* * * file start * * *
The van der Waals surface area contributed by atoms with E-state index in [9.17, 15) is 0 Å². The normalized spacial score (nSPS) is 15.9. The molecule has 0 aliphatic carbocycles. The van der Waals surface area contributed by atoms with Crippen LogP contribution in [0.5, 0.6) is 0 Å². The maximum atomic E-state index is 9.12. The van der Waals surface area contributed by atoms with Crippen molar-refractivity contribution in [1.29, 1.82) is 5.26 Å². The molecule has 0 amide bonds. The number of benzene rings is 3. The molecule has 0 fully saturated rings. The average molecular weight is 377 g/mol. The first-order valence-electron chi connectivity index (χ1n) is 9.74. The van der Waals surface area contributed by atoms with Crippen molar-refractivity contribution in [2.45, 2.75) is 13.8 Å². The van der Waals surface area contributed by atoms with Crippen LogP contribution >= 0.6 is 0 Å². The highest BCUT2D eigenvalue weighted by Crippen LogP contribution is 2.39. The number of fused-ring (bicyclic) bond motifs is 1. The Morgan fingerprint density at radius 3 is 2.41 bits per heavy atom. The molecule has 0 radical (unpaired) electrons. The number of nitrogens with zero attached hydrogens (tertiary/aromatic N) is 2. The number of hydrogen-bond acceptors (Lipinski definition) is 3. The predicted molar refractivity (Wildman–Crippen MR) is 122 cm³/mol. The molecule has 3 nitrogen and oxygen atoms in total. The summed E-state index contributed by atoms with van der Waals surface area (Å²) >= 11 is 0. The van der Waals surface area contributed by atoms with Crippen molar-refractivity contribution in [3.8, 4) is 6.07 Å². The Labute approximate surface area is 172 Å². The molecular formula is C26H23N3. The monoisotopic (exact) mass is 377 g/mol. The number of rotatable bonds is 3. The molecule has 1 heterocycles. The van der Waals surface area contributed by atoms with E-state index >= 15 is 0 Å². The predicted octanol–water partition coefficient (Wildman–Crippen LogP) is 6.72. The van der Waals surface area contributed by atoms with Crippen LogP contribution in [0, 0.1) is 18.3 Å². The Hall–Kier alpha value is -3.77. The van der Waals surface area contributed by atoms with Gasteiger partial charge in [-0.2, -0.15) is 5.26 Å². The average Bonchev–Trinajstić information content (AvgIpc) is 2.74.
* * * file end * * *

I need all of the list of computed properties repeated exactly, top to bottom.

The van der Waals surface area contributed by atoms with E-state index in [9.17, 15) is 0 Å². The normalized spacial score (nSPS) is 15.9. The molecule has 0 aliphatic carbocycles. The van der Waals surface area contributed by atoms with Crippen LogP contribution in [0.5, 0.6) is 0 Å². The maximum atomic E-state index is 9.12. The van der Waals surface area contributed by atoms with Crippen molar-refractivity contribution in [1.29, 1.82) is 5.26 Å². The molecule has 0 amide bonds. The number of benzene rings is 3. The molecule has 0 fully saturated rings. The average molecular weight is 377 g/mol. The first-order valence-electron chi connectivity index (χ1n) is 9.74. The van der Waals surface area contributed by atoms with Crippen molar-refractivity contribution in [2.45, 2.75) is 13.8 Å². The van der Waals surface area contributed by atoms with Crippen LogP contribution >= 0.6 is 0 Å². The highest BCUT2D eigenvalue weighted by Crippen LogP contribution is 2.39. The number of fused-ring (bicyclic) bond motifs is 1. The Morgan fingerprint density at radius 3 is 2.41 bits per heavy atom. The molecule has 0 radical (unpaired) electrons. The number of nitrogens with zero attached hydrogens (tertiary/aromatic N) is 2. The number of hydrogen-bond acceptors (Lipinski definition) is 3. The predicted molar refractivity (Wildman–Crippen MR) is 122 cm³/mol. The molecule has 3 nitrogen and oxygen atoms in total. The summed E-state index contributed by atoms with van der Waals surface area (Å²) >= 11 is 0. The van der Waals surface area contributed by atoms with Crippen molar-refractivity contribution in [3.8, 4) is 6.07 Å². The Labute approximate surface area is 172 Å². The molecular formula is C26H23N3. The monoisotopic (exact) mass is 377 g/mol. The number of rotatable bonds is 3. The molecule has 1 heterocycles. The van der Waals surface area contributed by atoms with E-state index >= 15 is 0 Å². The predicted octanol–water partition coefficient (Wildman–Crippen LogP) is 6.72. The van der Waals surface area contributed by atoms with Crippen LogP contribution in [0, 0.1) is 18.3 Å². The Hall–Kier alpha value is -3.77. The van der Waals surface area contributed by atoms with Gasteiger partial charge in [-0.2, -0.15) is 5.26 Å². The average Bonchev–Trinajstić information content (AvgIpc) is 2.74.